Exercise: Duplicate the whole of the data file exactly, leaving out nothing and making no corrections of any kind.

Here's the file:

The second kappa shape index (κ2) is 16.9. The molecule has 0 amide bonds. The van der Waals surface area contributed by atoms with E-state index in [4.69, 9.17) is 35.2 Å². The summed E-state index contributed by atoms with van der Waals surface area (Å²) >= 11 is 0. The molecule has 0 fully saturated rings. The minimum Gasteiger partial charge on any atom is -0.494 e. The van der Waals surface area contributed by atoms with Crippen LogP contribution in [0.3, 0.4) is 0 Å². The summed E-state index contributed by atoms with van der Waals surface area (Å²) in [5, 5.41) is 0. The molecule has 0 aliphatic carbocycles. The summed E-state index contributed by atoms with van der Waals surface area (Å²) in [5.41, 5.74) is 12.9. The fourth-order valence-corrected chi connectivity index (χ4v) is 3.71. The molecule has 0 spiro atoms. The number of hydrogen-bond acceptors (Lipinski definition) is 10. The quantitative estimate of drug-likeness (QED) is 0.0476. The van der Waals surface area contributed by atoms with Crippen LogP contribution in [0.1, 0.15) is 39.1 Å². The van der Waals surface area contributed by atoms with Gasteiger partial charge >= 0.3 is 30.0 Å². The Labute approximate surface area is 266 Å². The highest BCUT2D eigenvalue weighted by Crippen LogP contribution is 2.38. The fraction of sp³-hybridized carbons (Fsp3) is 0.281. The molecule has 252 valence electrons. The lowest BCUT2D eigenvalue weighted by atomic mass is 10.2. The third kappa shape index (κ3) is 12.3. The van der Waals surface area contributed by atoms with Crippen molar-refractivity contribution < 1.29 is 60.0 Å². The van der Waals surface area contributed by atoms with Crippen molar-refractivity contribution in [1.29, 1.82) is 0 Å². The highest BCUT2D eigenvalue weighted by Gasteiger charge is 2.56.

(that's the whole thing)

The second kappa shape index (κ2) is 16.9. The molecule has 0 amide bonds. The van der Waals surface area contributed by atoms with E-state index in [4.69, 9.17) is 35.2 Å². The summed E-state index contributed by atoms with van der Waals surface area (Å²) >= 11 is 0. The molecule has 0 fully saturated rings. The minimum Gasteiger partial charge on any atom is -0.494 e. The van der Waals surface area contributed by atoms with Crippen LogP contribution in [0.3, 0.4) is 0 Å². The summed E-state index contributed by atoms with van der Waals surface area (Å²) in [5, 5.41) is 0. The molecule has 0 aliphatic carbocycles. The summed E-state index contributed by atoms with van der Waals surface area (Å²) in [5.41, 5.74) is 12.9. The fourth-order valence-corrected chi connectivity index (χ4v) is 3.71. The molecule has 0 spiro atoms. The number of hydrogen-bond acceptors (Lipinski definition) is 10. The quantitative estimate of drug-likeness (QED) is 0.0476. The van der Waals surface area contributed by atoms with Crippen LogP contribution in [0.1, 0.15) is 39.1 Å². The van der Waals surface area contributed by atoms with Gasteiger partial charge >= 0.3 is 30.0 Å². The Labute approximate surface area is 266 Å². The highest BCUT2D eigenvalue weighted by Crippen LogP contribution is 2.38. The fraction of sp³-hybridized carbons (Fsp3) is 0.281. The molecule has 252 valence electrons. The lowest BCUT2D eigenvalue weighted by atomic mass is 10.2. The third kappa shape index (κ3) is 12.3. The van der Waals surface area contributed by atoms with Crippen molar-refractivity contribution < 1.29 is 60.0 Å². The van der Waals surface area contributed by atoms with Crippen molar-refractivity contribution in [1.29, 1.82) is 0 Å². The highest BCUT2D eigenvalue weighted by Gasteiger charge is 2.56.